A recent experience with a buyer brought to the fore several issues around home purchasing that I think are worth sharing. One of these has to do with due diligence on the part of the buyer. The others have to do with the broker’s role and with the seller’s disclosures; I’ll cover those in future articles.
What is a buyer’s due diligence? It’s the investigation of a property to find out how suitable it is for that particular buyer. In this article I’m mainly writing about homes, not bare land, though much still applies to both. In property showings a buyer decides to write an offer because the property appeals to them - it’s location, style, amenities, positioning on the land, all sorts of reasons that make someone decide this is a home worth trying to buy. The due diligence period allows the buyer to dig deeper into the home to make sure it is a good fit and that all is in working order. For example, everything about the property may be perfect except that the cost of a new roof is more than a buyer can afford. If the buyer and seller can’t reach an agreement on who is paying for this roof - was the price discounted already because the seller knew the roof had reached the end of it’s life? Or did the buyer discover an leak that had caused damage but that was not yet visible to the seller? - then it may turn out that this is not the home for the buyer after all. Typical areas of inspection are wells, septic systems, the main systems of the home (heating, cooling, plumbing, foundation, etc.) and whether or not there are pest or fungus issues. Add to this fire insurance - can a home even get insurance? Then there are things that are important to individual buyers - internet availability and speed, quantity of water available, whether or not the improvements are permitted, and so on.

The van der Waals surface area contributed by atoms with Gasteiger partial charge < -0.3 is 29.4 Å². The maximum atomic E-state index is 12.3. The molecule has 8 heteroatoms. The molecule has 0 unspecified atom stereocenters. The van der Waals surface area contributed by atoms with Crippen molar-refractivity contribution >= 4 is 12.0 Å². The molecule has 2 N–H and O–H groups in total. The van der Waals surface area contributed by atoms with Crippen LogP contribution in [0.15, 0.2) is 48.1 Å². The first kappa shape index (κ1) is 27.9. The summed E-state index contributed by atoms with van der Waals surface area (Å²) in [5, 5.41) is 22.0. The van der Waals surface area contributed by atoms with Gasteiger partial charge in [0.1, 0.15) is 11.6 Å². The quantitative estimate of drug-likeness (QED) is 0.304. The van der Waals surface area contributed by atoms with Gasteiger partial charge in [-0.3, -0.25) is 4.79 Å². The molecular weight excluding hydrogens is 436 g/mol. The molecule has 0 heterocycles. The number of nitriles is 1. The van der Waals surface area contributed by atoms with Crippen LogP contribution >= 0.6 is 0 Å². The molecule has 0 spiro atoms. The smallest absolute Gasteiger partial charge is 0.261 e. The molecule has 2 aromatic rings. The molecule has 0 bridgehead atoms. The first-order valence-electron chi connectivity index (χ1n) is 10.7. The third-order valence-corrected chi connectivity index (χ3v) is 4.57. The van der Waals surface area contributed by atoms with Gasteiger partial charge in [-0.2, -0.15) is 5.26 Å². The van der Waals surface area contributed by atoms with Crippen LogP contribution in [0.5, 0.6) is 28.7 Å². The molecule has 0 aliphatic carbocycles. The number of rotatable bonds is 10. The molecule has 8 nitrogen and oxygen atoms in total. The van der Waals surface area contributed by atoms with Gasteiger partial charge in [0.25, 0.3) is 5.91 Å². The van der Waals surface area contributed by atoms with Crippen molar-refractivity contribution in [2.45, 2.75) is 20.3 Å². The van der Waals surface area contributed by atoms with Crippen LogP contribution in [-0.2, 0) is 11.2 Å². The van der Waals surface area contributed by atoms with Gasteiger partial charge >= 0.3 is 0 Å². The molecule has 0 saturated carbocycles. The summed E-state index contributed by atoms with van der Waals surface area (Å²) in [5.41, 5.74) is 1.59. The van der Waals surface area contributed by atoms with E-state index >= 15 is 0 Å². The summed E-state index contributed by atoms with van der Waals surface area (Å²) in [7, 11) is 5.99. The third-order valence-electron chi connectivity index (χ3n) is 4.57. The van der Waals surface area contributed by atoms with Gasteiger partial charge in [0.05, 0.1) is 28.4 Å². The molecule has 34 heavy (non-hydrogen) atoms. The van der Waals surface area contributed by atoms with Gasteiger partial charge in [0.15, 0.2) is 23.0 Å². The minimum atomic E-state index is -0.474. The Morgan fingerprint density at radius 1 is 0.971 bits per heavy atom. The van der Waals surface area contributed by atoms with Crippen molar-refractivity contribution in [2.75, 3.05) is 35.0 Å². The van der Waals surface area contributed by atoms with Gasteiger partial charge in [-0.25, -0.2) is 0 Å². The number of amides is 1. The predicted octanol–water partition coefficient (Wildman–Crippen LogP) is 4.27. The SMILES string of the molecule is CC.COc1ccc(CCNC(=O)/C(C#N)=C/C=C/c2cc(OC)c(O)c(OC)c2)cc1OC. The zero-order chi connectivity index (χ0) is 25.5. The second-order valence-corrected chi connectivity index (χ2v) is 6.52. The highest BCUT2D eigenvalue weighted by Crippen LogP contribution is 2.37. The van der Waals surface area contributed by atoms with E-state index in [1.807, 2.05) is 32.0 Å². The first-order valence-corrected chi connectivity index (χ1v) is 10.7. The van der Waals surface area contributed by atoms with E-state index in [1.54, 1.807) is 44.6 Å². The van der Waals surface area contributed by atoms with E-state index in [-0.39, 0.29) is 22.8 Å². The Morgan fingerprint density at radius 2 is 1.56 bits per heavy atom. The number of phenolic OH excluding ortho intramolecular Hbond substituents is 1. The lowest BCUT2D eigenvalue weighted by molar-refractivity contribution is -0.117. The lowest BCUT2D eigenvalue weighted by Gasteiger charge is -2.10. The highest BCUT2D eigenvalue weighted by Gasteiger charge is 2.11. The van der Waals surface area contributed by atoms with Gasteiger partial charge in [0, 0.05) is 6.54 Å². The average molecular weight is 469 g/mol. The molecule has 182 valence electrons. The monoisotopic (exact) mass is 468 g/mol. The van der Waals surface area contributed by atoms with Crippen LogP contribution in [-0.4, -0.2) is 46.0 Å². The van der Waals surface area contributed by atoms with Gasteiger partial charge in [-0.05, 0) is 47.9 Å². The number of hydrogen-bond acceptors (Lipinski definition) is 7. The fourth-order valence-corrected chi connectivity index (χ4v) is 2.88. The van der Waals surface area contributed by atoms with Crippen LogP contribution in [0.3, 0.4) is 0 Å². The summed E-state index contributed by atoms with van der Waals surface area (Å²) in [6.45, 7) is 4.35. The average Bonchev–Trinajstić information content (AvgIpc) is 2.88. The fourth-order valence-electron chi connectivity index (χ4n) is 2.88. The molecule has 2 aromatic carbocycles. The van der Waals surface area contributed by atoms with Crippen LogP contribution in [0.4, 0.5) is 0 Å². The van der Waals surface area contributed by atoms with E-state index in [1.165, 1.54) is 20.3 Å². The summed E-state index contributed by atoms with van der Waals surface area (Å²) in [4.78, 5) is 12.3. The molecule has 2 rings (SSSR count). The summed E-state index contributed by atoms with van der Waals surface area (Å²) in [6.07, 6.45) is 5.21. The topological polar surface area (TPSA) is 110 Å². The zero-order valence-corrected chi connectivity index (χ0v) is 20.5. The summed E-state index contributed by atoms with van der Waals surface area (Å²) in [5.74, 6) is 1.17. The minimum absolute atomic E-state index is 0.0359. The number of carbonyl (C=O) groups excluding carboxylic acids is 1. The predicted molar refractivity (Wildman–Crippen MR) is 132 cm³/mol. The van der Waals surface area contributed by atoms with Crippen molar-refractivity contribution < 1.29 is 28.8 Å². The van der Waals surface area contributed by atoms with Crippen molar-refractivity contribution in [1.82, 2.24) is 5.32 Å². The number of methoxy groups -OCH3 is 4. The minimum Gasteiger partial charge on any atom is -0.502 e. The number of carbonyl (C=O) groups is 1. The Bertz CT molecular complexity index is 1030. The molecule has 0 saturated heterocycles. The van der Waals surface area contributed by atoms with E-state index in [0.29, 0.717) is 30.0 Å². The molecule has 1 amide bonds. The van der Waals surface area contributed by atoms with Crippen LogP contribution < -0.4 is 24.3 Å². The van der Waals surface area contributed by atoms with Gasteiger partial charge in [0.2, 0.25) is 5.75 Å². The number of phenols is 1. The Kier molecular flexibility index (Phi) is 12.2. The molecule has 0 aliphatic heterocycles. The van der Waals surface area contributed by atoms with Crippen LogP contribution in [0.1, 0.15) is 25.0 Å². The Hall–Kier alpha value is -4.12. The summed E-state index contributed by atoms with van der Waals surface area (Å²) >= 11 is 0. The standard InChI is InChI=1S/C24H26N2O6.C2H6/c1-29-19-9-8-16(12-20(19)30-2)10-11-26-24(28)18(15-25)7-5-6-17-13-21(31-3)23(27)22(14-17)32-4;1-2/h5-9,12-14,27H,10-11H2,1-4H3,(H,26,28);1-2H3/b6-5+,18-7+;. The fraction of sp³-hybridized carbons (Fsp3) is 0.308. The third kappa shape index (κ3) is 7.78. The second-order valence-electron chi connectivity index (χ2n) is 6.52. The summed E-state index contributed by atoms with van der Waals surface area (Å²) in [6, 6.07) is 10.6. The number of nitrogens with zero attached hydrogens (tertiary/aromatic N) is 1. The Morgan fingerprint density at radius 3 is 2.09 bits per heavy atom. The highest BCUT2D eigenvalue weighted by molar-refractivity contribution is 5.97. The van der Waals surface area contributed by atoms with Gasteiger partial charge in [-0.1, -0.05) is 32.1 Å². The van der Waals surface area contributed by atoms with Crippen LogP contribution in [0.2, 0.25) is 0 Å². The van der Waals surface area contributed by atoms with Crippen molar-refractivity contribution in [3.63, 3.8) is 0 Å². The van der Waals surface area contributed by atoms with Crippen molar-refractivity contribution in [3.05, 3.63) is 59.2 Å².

When I first started in real estate in this area over a decade ago it was not common to find disclosure packets on properties. This was likely for several reasons, but one big reason was the length of time a property could sit on the market prior to receiving an offer. The market then was anemic, buyers were few and prices eventually dropped to half the 2005-2006 highs. There was little incentive for sellers to complete their disclosures or order any inspections knowing that in six months they would be out of date and there still might not be a buyer ready to make an offer.